• Expensive – this may be a result of the popularity Rincón has with tourists but it seemed to me that everything was more expensive in Rincón: restaurants, hotels, condos, even groceries seemed a bit higher. For example, we had an excellent breakfast of eggs benedict on our anniversary at $16 a shot! Add coffee and tax to that and we walked out of there with an over $40 breakfast bill – OUCH! We also got some Medallas (local beer) on the beach and they were $4.00, I don’t think I’ve seen Medalla in bars around here for more than $2.00. In fact the popular surfer bar here in Luquillo (which is also on the beach) has special nights when you can get them for just $1.25.  The frozen “virgin” drinks we were drinking in the top picture, were $6.37 – that’s no alcohol folks..

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  • Eco-aware – Rincón is the first (and the only) town on the island to be “plastic shopping bag free”. They actually passed a city ordinance banning them. If you go to a grocery store, you better bring a bag to carry your groceries or pay for the paper ones. I thought that this was an example of Rincón’s concern for the environment and we saw that type of things all around town – clean up signs, recycling signs, etc. Very cool indeed, we definitely need more of that here in Luquillo.

That’s all folks. Those were my main impressions of Rincón. Overall we really liked it and are definitely going to go back to visit. We really want to see more of the “under the covers” side of Rincón because from what we hear, it can be quite different than the tourist side.

Joanna-

About Joanna

is a Polish American living in Arizona with her husband Tim. She is a founding partner of JTR Tech and she is proud to be a professional geek. She had dreamt of living abroad for many years. So, she and Tim created AbroadDreams.com to document the process of making their dream of moving abroad come true. They spent 2 years in Puerto Rico and several months in Spain and Poland. Now they are exploring the American Southwest.

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2 comments

  1. Good observations! For only two days you got a pretty good feel for the place. The only things I would disagree on are that the beaches are all rocky and that it has to be expensive. There are definitely some rocky beaches, but there are also long stretches of sandy beach as well as sandy ocean bottom beaches. There are over 10 distinct beach spots. Which did you go to and which did you swim/snorkel? Steps is rocky and can be a little tricky to maneuver in, but it is popular because it is the main entrance of the 3 Palmas Marine reserve with one of the best rare elkhorn coral formations in the Caribbean and world as well as a sea turtle nesting site! But there are lots of others that are sandy and long strips like the Balneario, Corcega, Almendros, Sandy and even the Marina Beach.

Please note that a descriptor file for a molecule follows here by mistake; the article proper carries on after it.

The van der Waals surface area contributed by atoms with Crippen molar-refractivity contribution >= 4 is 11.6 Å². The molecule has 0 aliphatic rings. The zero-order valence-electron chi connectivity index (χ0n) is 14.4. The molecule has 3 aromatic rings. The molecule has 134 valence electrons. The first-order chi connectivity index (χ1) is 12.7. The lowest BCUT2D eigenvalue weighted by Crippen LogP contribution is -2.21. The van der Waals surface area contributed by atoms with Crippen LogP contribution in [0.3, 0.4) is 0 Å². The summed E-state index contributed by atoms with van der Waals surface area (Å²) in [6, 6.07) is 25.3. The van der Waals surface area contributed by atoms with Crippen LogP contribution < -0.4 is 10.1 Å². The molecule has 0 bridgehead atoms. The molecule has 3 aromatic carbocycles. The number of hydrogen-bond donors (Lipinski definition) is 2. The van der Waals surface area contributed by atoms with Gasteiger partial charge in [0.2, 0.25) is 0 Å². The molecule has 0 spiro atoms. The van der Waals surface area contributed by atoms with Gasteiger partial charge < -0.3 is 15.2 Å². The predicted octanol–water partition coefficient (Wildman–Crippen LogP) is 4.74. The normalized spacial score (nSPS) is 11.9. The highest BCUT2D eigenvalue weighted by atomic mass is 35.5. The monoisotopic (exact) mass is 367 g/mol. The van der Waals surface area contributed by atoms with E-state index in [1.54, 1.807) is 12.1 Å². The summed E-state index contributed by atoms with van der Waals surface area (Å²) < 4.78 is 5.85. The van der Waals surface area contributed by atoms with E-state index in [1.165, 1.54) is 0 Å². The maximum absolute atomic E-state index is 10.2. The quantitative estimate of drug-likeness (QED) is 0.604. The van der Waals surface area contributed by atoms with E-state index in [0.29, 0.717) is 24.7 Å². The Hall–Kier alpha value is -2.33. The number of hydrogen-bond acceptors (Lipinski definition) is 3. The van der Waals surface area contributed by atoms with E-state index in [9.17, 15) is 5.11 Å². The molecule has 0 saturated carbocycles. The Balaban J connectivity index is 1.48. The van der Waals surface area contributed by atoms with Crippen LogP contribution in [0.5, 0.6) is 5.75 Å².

As for expensive. It is a tourist town whose primary/only industry is tourism so those things that are related to tourists are more expensive than towns that have other industries. But still, I have never bought a $4 Medalla in Rincón or anywhere, so you definitely paid too much. It can be a tourist trap (aka overpriced) if you are not aware. No one should ever pay more than $2 for a 10 oz can of Medalla! 🙂 And if you paid over $6 for a sugar bomb virgin drink, it was definitely a tourist trap. As we’ve lived here we’ve learned which places cater primarily to tourists and we avoid those except during happy hour or special events. In fact I think I can guess where you went for that breakfast as well as who sold you those drinks. But generally food and goods cost about the same at the grocery stores/hardware stores/pharmacies etc.

    Glad you enjoyed your time in Rincón.

    • Hi Cassie,
      Thanks. Yeah, we did like Rincón a lot. We went to several beaches: Domes, Maria’s Beach, Steps Beach, the Marina beach, and Dogman’s beach. We ran out of time so we didn’t get to see the Rincón Balneario public beach. I’m sure there are more but we’ll just have to visit them next time. But, overall, we were pretty happy with how much we squeezed into basically 1.5 days. The crazy expensive $6 virgin drinks were at Maria’s beach. The breakfast was at a BBQ joint along the main drag, can’t remember the name at the moment.
      The only cheap eats we found were at the Blue bakery but the services was awful. As I said before though, we need more time to explore and we will definitely be back.
      Joanna-